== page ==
*** WARNING - WINDOWS HANGS ON LONG GPU ACTIVITIES *** Encoding Hap Q as RGBA is a very slow, GPU intensive operation. Consequently it will usually take longer than the default 2 seconds per frame that Windows 7/8 gives the GPU driver to complete an operation. If you see an message saying that Windows has reset the GPU driver, this is the issue you are running into. To fix the issue, create this registry value
HKEY_LOCAL_MACHINE\System\CurrentControlSet\Control\GraphicsDrivers\TdrDelay
The value should be of type REG_DWORD. The value is the number of seconds an operation can take before the OS resets the GPU driver. Set it to something larger, like 20-40 (seconds), depending on the resolution you intend to encode. You must reboot your machine for this to setting take effect. If you still get driver resets, make it even larger.

See also Movie File In TOP, Recording Movies with Audio.

PythonIcon.png moviefileoutTOP_Class

Parameters - Movie File Out Page

Type /type - Output either a movie or still image.

File /file - Sets the path and filename of the movie file that is saved out. QuickTime movies should be saved with the .mov file extension.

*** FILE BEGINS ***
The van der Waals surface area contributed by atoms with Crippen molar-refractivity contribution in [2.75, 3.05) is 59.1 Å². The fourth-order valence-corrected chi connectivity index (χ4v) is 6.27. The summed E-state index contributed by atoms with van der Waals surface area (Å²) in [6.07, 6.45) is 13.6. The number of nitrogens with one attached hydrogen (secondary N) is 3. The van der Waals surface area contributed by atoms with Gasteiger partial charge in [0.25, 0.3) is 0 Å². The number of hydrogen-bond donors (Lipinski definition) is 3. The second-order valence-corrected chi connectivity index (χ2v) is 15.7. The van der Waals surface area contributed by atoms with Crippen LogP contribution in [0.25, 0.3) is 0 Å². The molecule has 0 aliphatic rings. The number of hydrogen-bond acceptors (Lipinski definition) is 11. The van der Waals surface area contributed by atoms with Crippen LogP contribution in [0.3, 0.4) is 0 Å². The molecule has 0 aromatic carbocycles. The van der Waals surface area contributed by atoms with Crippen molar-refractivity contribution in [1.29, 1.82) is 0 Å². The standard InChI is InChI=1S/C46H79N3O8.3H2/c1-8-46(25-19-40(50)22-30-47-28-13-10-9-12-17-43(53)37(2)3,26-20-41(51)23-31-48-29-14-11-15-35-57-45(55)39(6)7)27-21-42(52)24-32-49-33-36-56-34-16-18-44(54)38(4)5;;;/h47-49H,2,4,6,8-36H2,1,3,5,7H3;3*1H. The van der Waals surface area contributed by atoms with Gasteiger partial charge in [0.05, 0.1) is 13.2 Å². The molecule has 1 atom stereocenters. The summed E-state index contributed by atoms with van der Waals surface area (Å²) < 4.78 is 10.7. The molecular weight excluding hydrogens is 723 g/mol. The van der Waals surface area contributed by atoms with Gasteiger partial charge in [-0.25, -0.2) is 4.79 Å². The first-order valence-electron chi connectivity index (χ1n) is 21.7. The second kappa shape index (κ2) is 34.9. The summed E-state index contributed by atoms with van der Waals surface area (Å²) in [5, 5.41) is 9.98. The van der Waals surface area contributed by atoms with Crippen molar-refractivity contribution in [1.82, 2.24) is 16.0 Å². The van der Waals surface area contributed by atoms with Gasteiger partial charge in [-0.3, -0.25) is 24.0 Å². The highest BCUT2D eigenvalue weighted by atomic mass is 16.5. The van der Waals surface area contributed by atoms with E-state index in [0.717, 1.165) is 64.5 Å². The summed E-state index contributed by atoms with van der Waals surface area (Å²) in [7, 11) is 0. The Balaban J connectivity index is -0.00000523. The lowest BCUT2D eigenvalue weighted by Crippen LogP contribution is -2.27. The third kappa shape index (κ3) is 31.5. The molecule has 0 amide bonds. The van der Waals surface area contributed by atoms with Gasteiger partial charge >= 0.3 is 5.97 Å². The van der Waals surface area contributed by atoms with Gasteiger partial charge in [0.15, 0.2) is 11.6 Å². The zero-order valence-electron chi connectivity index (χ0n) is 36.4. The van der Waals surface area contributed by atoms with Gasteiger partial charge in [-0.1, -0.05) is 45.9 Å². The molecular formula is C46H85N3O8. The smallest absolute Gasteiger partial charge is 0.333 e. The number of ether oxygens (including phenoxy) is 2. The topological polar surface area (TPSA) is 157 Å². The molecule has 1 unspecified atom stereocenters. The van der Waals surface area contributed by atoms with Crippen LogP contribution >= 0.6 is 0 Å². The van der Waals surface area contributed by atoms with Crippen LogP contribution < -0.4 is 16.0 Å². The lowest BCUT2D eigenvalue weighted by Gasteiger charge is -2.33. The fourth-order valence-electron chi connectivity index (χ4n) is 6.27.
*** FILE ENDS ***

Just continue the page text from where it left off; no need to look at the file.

NOTE: If you use a .jpg extension, a single image will be saved when the record parameter goes from 0 to 1. It will not save another image until the parameter goes back to 0, and then to 1 again.

Video Codec /videocodec - Select the video compression codec used to encode the movie.

  • Animation - Run-length encoded video, lossless codec and low decode times, but very large file size. Alpha channel can be included when Pixel Format is RGBA.
  • Photo/Motion JPEG - JPEG encoded video, lossy codec and low decode times with medium file sizes. Good for playback both forwards and backwards or for random access.